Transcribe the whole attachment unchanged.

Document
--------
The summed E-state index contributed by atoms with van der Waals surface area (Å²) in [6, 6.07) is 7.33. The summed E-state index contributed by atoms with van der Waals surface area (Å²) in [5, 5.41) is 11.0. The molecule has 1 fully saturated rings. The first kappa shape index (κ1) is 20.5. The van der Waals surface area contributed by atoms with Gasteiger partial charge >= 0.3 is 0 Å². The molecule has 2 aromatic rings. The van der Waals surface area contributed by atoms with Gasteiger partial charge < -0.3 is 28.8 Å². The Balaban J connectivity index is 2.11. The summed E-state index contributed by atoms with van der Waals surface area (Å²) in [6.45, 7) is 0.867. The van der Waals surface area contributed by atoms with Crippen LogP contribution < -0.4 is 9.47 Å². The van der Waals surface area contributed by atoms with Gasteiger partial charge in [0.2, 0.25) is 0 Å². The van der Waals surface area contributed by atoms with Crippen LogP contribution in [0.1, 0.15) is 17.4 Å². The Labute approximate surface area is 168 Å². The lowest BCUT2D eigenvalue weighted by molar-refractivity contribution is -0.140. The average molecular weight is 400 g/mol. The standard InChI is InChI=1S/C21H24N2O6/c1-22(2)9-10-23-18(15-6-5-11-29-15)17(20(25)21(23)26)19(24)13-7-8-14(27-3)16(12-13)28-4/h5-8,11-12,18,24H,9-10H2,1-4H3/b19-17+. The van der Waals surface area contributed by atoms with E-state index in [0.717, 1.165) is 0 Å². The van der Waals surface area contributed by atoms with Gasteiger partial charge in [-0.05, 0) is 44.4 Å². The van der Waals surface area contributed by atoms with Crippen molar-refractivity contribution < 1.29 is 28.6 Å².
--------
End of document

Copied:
The summed E-state index contributed by atoms with van der Waals surface area (Å²) in [6, 6.07) is 7.33. The summed E-state index contributed by atoms with van der Waals surface area (Å²) in [5, 5.41) is 11.0. The molecule has 1 fully saturated rings. The first kappa shape index (κ1) is 20.5. The van der Waals surface area contributed by atoms with Gasteiger partial charge >= 0.3 is 0 Å². The molecule has 2 aromatic rings. The van der Waals surface area contributed by atoms with Gasteiger partial charge < -0.3 is 28.8 Å². The Balaban J connectivity index is 2.11. The summed E-state index contributed by atoms with van der Waals surface area (Å²) in [6.45, 7) is 0.867. The van der Waals surface area contributed by atoms with Crippen LogP contribution < -0.4 is 9.47 Å². The van der Waals surface area contributed by atoms with Gasteiger partial charge in [0.2, 0.25) is 0 Å². The van der Waals surface area contributed by atoms with Crippen LogP contribution in [0.1, 0.15) is 17.4 Å². The Labute approximate surface area is 168 Å². The lowest BCUT2D eigenvalue weighted by molar-refractivity contribution is -0.140. The average molecular weight is 400 g/mol. The standard InChI is InChI=1S/C21H24N2O6/c1-22(2)9-10-23-18(15-6-5-11-29-15)17(20(25)21(23)26)19(24)13-7-8-14(27-3)16(12-13)28-4/h5-8,11-12,18,24H,9-10H2,1-4H3/b19-17+. The van der Waals surface area contributed by atoms with E-state index in [0.717, 1.165) is 0 Å². The van der Waals surface area contributed by atoms with Gasteiger partial charge in [-0.05, 0) is 44.4 Å². The van der Waals surface area contributed by atoms with Crippen molar-refractivity contribution < 1.29 is 28.6 Å².